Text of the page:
Limelight is without a doubt my favourite, the most flexible lightbox available. No matter what I want to display, it's there instantly. Hardly a site goes by without me having to plant a Limelight firmly within its pages. Most of the rjh-store is based on Limelight.
After numerous Limelight beta iterations these two pages have been completely rebuilt: Galleries and Tabs demonstrate some of the capabilities of Limelight and feature nested Limelight stacks.
You can receive a download link to my gallery projects free of charge, you just need to contact me.
The Tabulated content will be available in just a few days…
Easier said than done! That would involve standardised image names, set sizes and the manual production of corresponding thumbnails…
… but wait, everyone and his dog seems to have an Instagram account theses days and Weavium has just released a flexible new Instagram browser.
Instagram Vista displays either a slider or a grid of Instagram thumbnails which, when clicked open up in a fullscreen lightbox.
Each of the thumbnails has a floating (or inline) caption with the date and number of likes and, when hovered will display either the image comment, or the tags.
When in slider mode, Instagram Vista displays a row of thumbnails (the number of columns is up to you) which can be navigated with arrow buttons or, on touch devices, by swiping. The view can be switched to grid view and back again with the click of a button. Apart from the navigation the stack's header also displays the Instagram avatar and user name.
Setup is simple. You will need your (or your client's) Access Token which Instagram makes difficult to discover. Luckily there's a tool at http://instagram.pixelunion.net/ that makes life easier: Log in to your Instagram account, then go to pixel union and with the click of a button, you'll receive your Access Token. Copy ALL of the 51 characters into Vista's control panel and you're ready to go!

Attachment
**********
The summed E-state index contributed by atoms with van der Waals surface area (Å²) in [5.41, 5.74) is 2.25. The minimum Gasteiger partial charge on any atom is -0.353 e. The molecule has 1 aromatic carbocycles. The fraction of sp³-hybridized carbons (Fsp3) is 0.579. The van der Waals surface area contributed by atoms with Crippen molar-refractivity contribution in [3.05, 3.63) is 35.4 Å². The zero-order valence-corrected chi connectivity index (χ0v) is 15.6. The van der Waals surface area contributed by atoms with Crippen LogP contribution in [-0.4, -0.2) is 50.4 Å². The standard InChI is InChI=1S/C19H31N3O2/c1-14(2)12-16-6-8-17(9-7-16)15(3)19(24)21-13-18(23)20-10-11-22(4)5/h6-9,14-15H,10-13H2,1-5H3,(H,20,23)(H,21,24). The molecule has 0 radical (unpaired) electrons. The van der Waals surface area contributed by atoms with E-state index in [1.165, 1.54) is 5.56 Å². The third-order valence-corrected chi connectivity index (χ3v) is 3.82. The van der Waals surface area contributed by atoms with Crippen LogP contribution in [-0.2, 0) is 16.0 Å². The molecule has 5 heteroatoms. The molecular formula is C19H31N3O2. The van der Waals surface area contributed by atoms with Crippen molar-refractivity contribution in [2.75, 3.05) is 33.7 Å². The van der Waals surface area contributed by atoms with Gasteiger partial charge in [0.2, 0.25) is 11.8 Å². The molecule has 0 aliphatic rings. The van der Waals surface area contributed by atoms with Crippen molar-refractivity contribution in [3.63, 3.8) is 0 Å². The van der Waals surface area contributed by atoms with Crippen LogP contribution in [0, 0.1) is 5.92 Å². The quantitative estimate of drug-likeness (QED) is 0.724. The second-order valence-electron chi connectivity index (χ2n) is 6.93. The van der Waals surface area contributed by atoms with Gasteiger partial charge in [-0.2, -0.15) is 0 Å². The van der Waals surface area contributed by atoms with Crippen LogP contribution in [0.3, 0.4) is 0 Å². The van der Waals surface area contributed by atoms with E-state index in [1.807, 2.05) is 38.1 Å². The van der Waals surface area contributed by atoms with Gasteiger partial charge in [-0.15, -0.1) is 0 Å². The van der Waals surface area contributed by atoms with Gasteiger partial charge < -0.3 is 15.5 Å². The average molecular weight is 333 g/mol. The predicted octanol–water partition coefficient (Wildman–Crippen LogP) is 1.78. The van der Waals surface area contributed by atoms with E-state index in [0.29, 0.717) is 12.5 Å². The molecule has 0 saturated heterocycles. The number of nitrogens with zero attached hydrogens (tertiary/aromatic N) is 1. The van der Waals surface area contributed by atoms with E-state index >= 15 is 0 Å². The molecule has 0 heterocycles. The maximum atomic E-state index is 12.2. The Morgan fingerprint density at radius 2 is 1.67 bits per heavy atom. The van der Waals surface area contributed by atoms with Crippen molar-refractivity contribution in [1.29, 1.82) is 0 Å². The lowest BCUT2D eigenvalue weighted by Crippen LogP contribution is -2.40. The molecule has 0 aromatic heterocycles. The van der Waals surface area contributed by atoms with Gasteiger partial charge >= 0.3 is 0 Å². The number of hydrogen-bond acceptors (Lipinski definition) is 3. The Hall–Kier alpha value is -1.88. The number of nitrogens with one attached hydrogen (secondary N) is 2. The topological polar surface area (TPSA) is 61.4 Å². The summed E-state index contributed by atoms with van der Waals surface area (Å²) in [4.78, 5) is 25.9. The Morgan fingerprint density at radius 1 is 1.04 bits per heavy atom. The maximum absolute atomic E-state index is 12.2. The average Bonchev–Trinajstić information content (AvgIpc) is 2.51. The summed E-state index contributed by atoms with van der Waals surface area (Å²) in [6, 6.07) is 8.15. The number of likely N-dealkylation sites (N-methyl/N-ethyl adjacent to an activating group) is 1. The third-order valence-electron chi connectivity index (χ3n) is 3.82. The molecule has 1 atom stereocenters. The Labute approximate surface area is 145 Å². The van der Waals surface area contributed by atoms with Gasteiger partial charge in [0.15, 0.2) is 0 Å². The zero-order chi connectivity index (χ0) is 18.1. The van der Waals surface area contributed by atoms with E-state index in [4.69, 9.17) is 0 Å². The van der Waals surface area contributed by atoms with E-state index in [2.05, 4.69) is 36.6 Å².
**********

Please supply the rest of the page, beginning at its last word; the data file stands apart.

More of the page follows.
As to be expected from Weavium, All background, control and text colours and all fonts can be customised until you have your very own Instagram Vista.
# Of Images
Use Dummy Content For Editing
Max Width – px
Radius – px
Avatar – px
User Name – px
Controls – Button, Icon – px
Control Radius – px
Control Breakpoint – px
Post Style – Floated, Inline
Initial View – Slider, Grid
Hover Content – Caption, Tags
Columns – Desktop, Tablet, Mobile
Breakpoints – Tablet, Mobile
Gutter – px
Image Radius – px
Detail Padding – Vertical, Horizontal
Detail Heart – px
Colours & Fonts
Instagram Vista, a great way to add Instagram to a RapidWeaver project.
Assemble offers up to 17 different animations which can be staggered and offset. Assemble also allows you to set the Target mode. The result is an almost endless array of settings. But perhaps the most interesting fact is that it's possible to manually choose elements and/or list classes to let the stack know which partial segments should be animated.
The whole process is relatively complicated to describe and a picture says more than a thousand words, so why don't you take a look at the Assemble demo page to see what Assemble can do. I promise that you won't be disappointed.
[Animation] Type – 17 options
Speed – ms
Stagger – Adjust the total possible time between the first segment animation till the last. 1000ms would mean each segment will animate randomly in between 0 and 1000 milliseconds. Decrease this value to have the segments animate closer together
Offset – Adjust the distance from the top of the browser window the animation initializes. 100% will cause the animation to start as soon as it is inside the browser window. 30% will cause the animation to start only when the element is in the top half of the window
Target Mode – Automatic Segmented, Automatic Whole, Manual Segmented
If you're into animated page elements, Assemble offers a few innovative options which, when used sparingly, can make your page all the more interesting.